Easy King Cake is a semi-homemade version of the traditional Mardis Gras dessert, made with canned cinnamon rolls and colored sugar.
If you're a fan of Mardis Gras, then you've most likely heard of the famous King Cake. For those of you that aren't familiar, let me explain. Mardis Gras actually means Fat Tuesday in French and it's the day before Ash Wednesday when the Christian Lenten season of fasting begins. If you take part in Lent, then you will be "fasting" or giving up fatty foods until Easter. Mardis Gras is the last day to indulge in extravagant foods and many people like to enjoy King Cake. Especially in New Orleans.
I love making homemade yeast breads since baking is my passion, but I'm also a busy mom and sometimes (a lot of the time), I simply don't have the time. This Easy King Cake is a quick and simple version. But I promise, it is still just as tasty! My kids absolutely LOVE it and I've been making it this way for many years.
The secret to this recipe is that I used canned cinnamon rolls which includes the frosting. So there are actually just 2 ingredients when you add the colored sugar!
I used Pillsbury Flaky Cinnamon Rolls with Butter Cream Icing. Although this is not a sponsored post, it's important to use this kind, if you can find them because they are actually rolled cinnamon rolls. The other ones on the market are more like biscuits with cinnamon sugar topping and they won't work as well for this recipe.
This is how the cinnamon rolls looks when you first take them out of the package.
Then you will simply press them down, so they look more like flattened oval shapes.
Place the flattened cinnamon rolls on their sides in a circular pattern on a greased or silicone mat lined, large cookie sheet.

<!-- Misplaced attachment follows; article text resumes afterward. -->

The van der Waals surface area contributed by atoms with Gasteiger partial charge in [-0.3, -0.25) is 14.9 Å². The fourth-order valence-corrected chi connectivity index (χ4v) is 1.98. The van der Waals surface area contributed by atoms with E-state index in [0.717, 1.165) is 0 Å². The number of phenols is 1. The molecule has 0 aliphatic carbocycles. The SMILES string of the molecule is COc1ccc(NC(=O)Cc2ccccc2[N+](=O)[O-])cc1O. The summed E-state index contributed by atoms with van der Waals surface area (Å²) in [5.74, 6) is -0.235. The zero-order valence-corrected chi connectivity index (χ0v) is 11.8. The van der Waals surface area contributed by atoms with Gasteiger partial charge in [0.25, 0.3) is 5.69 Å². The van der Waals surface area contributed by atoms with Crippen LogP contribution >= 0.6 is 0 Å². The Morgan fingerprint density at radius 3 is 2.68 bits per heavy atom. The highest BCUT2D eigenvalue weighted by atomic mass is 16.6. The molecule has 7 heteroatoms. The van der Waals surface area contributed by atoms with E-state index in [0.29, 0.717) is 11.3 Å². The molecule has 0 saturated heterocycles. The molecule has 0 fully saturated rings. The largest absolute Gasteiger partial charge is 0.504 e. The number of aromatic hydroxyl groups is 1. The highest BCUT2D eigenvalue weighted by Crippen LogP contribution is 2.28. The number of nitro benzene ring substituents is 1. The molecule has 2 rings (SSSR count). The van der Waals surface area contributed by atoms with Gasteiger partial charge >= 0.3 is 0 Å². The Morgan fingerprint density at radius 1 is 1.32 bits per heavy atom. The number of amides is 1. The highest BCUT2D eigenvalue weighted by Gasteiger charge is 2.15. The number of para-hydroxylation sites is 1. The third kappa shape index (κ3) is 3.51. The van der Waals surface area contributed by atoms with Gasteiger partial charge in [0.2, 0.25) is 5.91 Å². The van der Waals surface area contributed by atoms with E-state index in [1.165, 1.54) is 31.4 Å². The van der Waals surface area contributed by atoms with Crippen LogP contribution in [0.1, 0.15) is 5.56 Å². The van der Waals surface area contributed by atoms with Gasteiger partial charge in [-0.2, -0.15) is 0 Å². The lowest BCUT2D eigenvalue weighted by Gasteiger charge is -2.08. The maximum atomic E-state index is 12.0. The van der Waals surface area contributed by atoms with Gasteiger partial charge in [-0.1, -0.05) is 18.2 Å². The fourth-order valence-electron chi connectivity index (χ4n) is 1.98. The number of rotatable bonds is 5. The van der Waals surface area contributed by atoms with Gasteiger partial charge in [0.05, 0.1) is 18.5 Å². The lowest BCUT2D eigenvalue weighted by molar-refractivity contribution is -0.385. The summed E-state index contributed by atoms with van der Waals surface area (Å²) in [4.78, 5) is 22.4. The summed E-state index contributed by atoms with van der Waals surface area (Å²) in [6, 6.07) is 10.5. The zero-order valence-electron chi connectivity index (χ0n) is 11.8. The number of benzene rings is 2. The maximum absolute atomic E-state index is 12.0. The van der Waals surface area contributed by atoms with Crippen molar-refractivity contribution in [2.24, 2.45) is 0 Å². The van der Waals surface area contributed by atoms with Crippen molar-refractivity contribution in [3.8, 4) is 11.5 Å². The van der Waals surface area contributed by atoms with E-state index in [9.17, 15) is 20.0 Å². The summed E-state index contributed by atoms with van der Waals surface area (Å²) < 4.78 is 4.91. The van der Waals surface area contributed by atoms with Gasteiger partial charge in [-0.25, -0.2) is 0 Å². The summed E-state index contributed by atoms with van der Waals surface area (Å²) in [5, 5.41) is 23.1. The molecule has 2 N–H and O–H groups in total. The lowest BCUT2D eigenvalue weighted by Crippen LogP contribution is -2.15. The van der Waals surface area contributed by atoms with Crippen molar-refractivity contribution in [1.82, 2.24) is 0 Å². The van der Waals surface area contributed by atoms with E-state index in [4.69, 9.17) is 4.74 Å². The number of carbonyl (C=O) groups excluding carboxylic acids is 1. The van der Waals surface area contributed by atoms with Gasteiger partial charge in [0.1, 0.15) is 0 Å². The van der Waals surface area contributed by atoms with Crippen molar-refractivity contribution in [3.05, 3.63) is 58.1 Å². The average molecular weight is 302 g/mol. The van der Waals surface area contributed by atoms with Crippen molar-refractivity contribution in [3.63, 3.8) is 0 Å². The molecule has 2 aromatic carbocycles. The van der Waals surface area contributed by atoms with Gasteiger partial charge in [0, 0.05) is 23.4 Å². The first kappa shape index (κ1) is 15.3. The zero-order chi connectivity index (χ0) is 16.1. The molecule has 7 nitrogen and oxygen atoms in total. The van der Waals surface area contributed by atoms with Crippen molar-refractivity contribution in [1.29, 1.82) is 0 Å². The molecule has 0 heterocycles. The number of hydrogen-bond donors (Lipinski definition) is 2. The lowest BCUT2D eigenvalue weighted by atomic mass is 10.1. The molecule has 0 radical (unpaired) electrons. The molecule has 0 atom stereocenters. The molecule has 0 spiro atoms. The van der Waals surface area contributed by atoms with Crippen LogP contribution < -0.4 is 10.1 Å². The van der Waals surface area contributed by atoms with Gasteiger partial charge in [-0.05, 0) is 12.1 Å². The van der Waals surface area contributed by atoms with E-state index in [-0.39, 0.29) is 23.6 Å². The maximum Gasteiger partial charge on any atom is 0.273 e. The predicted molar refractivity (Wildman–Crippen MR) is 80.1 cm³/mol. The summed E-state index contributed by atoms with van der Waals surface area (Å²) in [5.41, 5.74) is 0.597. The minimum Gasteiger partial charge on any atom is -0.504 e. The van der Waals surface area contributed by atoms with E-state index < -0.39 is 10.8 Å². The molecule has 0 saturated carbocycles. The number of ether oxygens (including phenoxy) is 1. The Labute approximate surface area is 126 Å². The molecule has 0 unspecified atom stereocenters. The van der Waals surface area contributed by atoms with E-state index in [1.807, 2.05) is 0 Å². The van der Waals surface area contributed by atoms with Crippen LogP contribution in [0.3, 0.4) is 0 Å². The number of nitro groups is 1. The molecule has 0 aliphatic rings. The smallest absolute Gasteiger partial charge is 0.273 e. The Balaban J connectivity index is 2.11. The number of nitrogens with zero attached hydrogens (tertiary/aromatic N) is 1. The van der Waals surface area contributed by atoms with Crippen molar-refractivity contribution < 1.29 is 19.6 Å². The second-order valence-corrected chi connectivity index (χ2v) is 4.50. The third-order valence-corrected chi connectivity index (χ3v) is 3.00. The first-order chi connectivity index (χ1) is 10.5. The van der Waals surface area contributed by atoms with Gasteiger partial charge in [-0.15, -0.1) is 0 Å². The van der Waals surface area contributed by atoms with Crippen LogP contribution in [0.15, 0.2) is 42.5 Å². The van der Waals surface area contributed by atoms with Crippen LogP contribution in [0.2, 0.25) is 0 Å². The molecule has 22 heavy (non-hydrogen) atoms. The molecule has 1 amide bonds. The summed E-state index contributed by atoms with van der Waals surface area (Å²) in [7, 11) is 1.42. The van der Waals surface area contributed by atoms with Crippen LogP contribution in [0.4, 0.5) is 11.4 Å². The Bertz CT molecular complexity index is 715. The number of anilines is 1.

Here are silicone mats similar to the one I used on Amazon (affiliate):
And here's the type of pan I used (affiliate):
Bake according to package instructions. I baked mine at 375°F for about 12 minutes. Let it cool.
Note: Some people like to hide a little plastic Baby Jesus somewhere inside their King Cake. When I made this cake, I didn't have a baby to put inside. But if you do have one, then you can cut a little hole somewhere in the baked King Cake and stick the plastic baby inside. It's fun when you serve it to see who will get the Baby Jesus. There are different theories on the meaning of this. Some say the person who gets the baby will have good luck all year. I also read that, in New Orleans, it means that you will be the person to make the King Cake next year.
Frost with the butter cream icing that comes with the cinnamon rolls. Then add colored sugar in green, yellow and purple - the colors of Mardis Gras.
Slice and enjoy!
Isn't it pretty? I just love colorful, sweet foods!
Are you celebrating Mardis Gras this year? If so, I highly recommend this Easy King Cake! And if you want to add a baby, you can probably find one at your local craft store. You could also ask your grocery store bakery if they have one you could buy.
Does anyone know the meaning of the Baby Jesus in the King Cake? I would love to hear your thoughts. What does it mean if you get the baby in your slice of King Cake? Let me know in the comments and Happy Mardis Gras!
Easy King Cake
- 2 cans store-bought cinnamon rolls I used Pillsbury Flaky Cinnamon Rolls with Butter Cream Icing
- Yellow green and purple sugar
- 1 plastic toy baby if desired
- Preheat oven to 375°F.
- Place cinnamon rolls sideways on a large cookie sheet that has been greased or lined with a silicone mat. Arrange cinnamon rolls in a circular pattern. It should look like a flower when you're done. Press down on cinnamon rolls with your hand to flatten them slightly.